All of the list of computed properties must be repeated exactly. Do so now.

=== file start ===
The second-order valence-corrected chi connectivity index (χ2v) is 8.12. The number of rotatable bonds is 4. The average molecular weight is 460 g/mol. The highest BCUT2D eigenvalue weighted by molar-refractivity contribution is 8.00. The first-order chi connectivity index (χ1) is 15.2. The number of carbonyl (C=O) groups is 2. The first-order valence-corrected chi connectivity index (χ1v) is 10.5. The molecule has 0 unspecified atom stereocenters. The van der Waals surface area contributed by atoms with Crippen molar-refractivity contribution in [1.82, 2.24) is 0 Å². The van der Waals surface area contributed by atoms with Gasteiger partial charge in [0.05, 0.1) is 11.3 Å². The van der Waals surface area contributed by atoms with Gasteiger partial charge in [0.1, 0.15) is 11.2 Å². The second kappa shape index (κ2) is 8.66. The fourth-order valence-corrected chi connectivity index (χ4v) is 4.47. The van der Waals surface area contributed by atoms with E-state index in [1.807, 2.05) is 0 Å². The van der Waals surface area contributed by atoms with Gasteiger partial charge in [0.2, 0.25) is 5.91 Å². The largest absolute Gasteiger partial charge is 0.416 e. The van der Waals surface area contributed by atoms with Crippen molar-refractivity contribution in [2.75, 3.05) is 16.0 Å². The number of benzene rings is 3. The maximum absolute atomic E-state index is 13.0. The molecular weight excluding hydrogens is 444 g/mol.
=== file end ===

The second-order valence-corrected chi connectivity index (χ2v) is 8.12. The number of rotatable bonds is 4. The average molecular weight is 460 g/mol. The highest BCUT2D eigenvalue weighted by molar-refractivity contribution is 8.00. The first-order chi connectivity index (χ1) is 15.2. The number of carbonyl (C=O) groups is 2. The first-order valence-corrected chi connectivity index (χ1v) is 10.5. The molecule has 0 unspecified atom stereocenters. The van der Waals surface area contributed by atoms with Crippen molar-refractivity contribution in [1.82, 2.24) is 0 Å². The van der Waals surface area contributed by atoms with Gasteiger partial charge in [0.05, 0.1) is 11.3 Å². The van der Waals surface area contributed by atoms with Gasteiger partial charge in [0.1, 0.15) is 11.2 Å². The second kappa shape index (κ2) is 8.66. The fourth-order valence-corrected chi connectivity index (χ4v) is 4.47. The van der Waals surface area contributed by atoms with E-state index in [1.807, 2.05) is 0 Å². The van der Waals surface area contributed by atoms with Gasteiger partial charge in [0.2, 0.25) is 5.91 Å². The largest absolute Gasteiger partial charge is 0.416 e. The van der Waals surface area contributed by atoms with Crippen molar-refractivity contribution in [2.75, 3.05) is 16.0 Å². The number of benzene rings is 3. The maximum absolute atomic E-state index is 13.0. The molecular weight excluding hydrogens is 444 g/mol.